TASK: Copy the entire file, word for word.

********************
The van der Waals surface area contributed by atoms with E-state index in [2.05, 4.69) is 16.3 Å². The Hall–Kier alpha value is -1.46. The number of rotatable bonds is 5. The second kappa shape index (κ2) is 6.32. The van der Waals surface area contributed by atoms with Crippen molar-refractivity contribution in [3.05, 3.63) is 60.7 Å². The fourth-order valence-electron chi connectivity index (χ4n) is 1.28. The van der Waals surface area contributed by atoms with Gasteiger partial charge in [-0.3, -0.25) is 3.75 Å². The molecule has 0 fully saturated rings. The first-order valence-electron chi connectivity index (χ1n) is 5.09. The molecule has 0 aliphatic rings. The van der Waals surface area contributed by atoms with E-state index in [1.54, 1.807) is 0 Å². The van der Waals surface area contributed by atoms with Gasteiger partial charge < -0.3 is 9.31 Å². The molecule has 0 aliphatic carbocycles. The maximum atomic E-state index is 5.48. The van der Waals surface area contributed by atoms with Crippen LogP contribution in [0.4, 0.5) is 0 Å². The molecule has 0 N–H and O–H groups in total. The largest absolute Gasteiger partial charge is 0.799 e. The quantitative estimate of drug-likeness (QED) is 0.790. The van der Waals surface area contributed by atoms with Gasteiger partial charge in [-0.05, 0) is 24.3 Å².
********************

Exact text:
The van der Waals surface area contributed by atoms with E-state index in [2.05, 4.69) is 16.3 Å². The Hall–Kier alpha value is -1.46. The number of rotatable bonds is 5. The second kappa shape index (κ2) is 6.32. The van der Waals surface area contributed by atoms with Crippen molar-refractivity contribution in [3.05, 3.63) is 60.7 Å². The fourth-order valence-electron chi connectivity index (χ4n) is 1.28. The van der Waals surface area contributed by atoms with Gasteiger partial charge in [-0.3, -0.25) is 3.75 Å². The molecule has 0 fully saturated rings. The first-order valence-electron chi connectivity index (χ1n) is 5.09. The molecule has 0 aliphatic rings. The van der Waals surface area contributed by atoms with E-state index in [1.54, 1.807) is 0 Å². The van der Waals surface area contributed by atoms with Gasteiger partial charge < -0.3 is 9.31 Å². The molecule has 0 aliphatic carbocycles. The maximum atomic E-state index is 5.48. The van der Waals surface area contributed by atoms with Crippen LogP contribution in [0.4, 0.5) is 0 Å². The molecule has 0 N–H and O–H groups in total. The largest absolute Gasteiger partial charge is 0.799 e. The quantitative estimate of drug-likeness (QED) is 0.790. The van der Waals surface area contributed by atoms with Gasteiger partial charge in [-0.05, 0) is 24.3 Å².